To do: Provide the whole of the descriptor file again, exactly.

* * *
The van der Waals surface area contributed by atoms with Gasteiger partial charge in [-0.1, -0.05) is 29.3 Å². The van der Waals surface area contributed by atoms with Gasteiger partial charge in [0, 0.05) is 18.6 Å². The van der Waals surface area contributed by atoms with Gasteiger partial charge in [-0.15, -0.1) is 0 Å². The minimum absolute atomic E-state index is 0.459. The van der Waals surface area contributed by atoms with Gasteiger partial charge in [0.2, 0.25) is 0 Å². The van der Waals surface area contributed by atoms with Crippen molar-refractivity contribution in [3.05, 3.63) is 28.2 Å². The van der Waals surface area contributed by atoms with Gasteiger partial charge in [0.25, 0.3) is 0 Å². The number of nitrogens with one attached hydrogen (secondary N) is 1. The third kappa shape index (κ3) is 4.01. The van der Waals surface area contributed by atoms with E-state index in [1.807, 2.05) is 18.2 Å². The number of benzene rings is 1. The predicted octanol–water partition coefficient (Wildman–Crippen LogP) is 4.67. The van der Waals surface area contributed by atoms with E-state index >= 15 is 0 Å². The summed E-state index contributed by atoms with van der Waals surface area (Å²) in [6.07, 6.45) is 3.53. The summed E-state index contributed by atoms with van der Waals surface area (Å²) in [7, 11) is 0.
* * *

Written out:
The van der Waals surface area contributed by atoms with Gasteiger partial charge in [-0.1, -0.05) is 29.3 Å². The van der Waals surface area contributed by atoms with Gasteiger partial charge in [0, 0.05) is 18.6 Å². The van der Waals surface area contributed by atoms with Gasteiger partial charge in [-0.15, -0.1) is 0 Å². The minimum absolute atomic E-state index is 0.459. The van der Waals surface area contributed by atoms with Gasteiger partial charge in [0.2, 0.25) is 0 Å². The van der Waals surface area contributed by atoms with Crippen molar-refractivity contribution in [3.05, 3.63) is 28.2 Å². The van der Waals surface area contributed by atoms with Gasteiger partial charge in [0.25, 0.3) is 0 Å². The number of nitrogens with one attached hydrogen (secondary N) is 1. The third kappa shape index (κ3) is 4.01. The van der Waals surface area contributed by atoms with E-state index in [1.807, 2.05) is 18.2 Å². The number of benzene rings is 1. The predicted octanol–water partition coefficient (Wildman–Crippen LogP) is 4.67. The van der Waals surface area contributed by atoms with E-state index >= 15 is 0 Å². The summed E-state index contributed by atoms with van der Waals surface area (Å²) in [6.07, 6.45) is 3.53. The summed E-state index contributed by atoms with van der Waals surface area (Å²) in [7, 11) is 0.